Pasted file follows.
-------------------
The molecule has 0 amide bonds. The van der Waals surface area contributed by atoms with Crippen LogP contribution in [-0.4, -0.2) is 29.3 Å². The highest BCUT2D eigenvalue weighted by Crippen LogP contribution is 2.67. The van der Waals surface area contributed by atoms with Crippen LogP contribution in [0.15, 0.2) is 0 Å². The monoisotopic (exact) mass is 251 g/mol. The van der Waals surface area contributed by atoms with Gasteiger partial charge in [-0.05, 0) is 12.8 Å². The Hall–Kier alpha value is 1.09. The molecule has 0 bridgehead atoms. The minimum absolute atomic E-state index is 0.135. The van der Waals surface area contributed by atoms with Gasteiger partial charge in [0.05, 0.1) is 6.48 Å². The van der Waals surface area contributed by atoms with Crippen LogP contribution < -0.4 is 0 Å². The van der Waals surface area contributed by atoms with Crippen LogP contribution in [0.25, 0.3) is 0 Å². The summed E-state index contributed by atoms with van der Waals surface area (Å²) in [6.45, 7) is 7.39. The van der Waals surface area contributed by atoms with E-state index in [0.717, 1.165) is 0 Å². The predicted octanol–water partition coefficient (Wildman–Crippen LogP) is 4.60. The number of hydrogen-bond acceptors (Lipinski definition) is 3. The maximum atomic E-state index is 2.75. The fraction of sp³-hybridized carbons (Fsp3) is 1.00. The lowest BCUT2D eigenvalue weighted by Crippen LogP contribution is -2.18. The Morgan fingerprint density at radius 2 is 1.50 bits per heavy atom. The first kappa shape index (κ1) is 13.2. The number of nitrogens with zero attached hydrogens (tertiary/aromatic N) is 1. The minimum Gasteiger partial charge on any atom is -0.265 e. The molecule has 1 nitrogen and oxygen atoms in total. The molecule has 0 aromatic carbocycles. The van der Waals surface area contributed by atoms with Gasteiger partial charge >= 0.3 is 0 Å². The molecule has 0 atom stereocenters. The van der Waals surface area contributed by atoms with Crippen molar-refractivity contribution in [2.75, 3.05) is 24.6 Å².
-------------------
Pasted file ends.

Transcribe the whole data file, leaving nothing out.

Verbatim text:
The molecule has 0 amide bonds. The van der Waals surface area contributed by atoms with Crippen LogP contribution in [-0.4, -0.2) is 29.3 Å². The highest BCUT2D eigenvalue weighted by Crippen LogP contribution is 2.67. The van der Waals surface area contributed by atoms with Crippen LogP contribution in [0.15, 0.2) is 0 Å². The monoisotopic (exact) mass is 251 g/mol. The van der Waals surface area contributed by atoms with Gasteiger partial charge in [-0.05, 0) is 12.8 Å². The Hall–Kier alpha value is 1.09. The molecule has 0 bridgehead atoms. The minimum absolute atomic E-state index is 0.135. The van der Waals surface area contributed by atoms with Gasteiger partial charge in [0.05, 0.1) is 6.48 Å². The van der Waals surface area contributed by atoms with Crippen LogP contribution < -0.4 is 0 Å². The van der Waals surface area contributed by atoms with Crippen LogP contribution in [0.25, 0.3) is 0 Å². The summed E-state index contributed by atoms with van der Waals surface area (Å²) in [6.45, 7) is 7.39. The van der Waals surface area contributed by atoms with E-state index in [0.717, 1.165) is 0 Å². The predicted octanol–water partition coefficient (Wildman–Crippen LogP) is 4.60. The number of hydrogen-bond acceptors (Lipinski definition) is 3. The maximum atomic E-state index is 2.75. The fraction of sp³-hybridized carbons (Fsp3) is 1.00. The lowest BCUT2D eigenvalue weighted by Crippen LogP contribution is -2.18. The Morgan fingerprint density at radius 2 is 1.50 bits per heavy atom. The first kappa shape index (κ1) is 13.2. The number of nitrogens with zero attached hydrogens (tertiary/aromatic N) is 1. The minimum Gasteiger partial charge on any atom is -0.265 e. The molecule has 1 nitrogen and oxygen atoms in total. The molecule has 0 aromatic carbocycles. The van der Waals surface area contributed by atoms with Gasteiger partial charge >= 0.3 is 0 Å². The molecule has 0 atom stereocenters. The van der Waals surface area contributed by atoms with Crippen molar-refractivity contribution in [2.75, 3.05) is 24.6 Å².